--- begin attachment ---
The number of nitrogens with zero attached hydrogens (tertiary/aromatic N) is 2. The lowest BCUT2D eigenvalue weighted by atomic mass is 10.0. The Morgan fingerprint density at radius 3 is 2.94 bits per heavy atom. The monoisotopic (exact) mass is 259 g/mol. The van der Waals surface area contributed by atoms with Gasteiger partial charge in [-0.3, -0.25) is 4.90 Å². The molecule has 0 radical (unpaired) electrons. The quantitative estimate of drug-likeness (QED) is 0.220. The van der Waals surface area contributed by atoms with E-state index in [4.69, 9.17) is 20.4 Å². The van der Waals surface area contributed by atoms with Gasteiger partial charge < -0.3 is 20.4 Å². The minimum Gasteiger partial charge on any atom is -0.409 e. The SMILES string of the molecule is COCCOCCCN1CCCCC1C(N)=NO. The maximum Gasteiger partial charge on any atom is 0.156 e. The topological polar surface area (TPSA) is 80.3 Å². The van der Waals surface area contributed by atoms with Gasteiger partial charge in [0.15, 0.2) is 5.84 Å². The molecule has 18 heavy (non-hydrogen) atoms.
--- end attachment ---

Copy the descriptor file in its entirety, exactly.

The number of nitrogens with zero attached hydrogens (tertiary/aromatic N) is 2. The lowest BCUT2D eigenvalue weighted by atomic mass is 10.0. The Morgan fingerprint density at radius 3 is 2.94 bits per heavy atom. The monoisotopic (exact) mass is 259 g/mol. The van der Waals surface area contributed by atoms with Gasteiger partial charge in [-0.3, -0.25) is 4.90 Å². The molecule has 0 radical (unpaired) electrons. The quantitative estimate of drug-likeness (QED) is 0.220. The van der Waals surface area contributed by atoms with E-state index in [4.69, 9.17) is 20.4 Å². The van der Waals surface area contributed by atoms with Gasteiger partial charge < -0.3 is 20.4 Å². The minimum Gasteiger partial charge on any atom is -0.409 e. The SMILES string of the molecule is COCCOCCCN1CCCCC1C(N)=NO. The maximum Gasteiger partial charge on any atom is 0.156 e. The topological polar surface area (TPSA) is 80.3 Å². The van der Waals surface area contributed by atoms with Gasteiger partial charge in [0.15, 0.2) is 5.84 Å². The molecule has 18 heavy (non-hydrogen) atoms.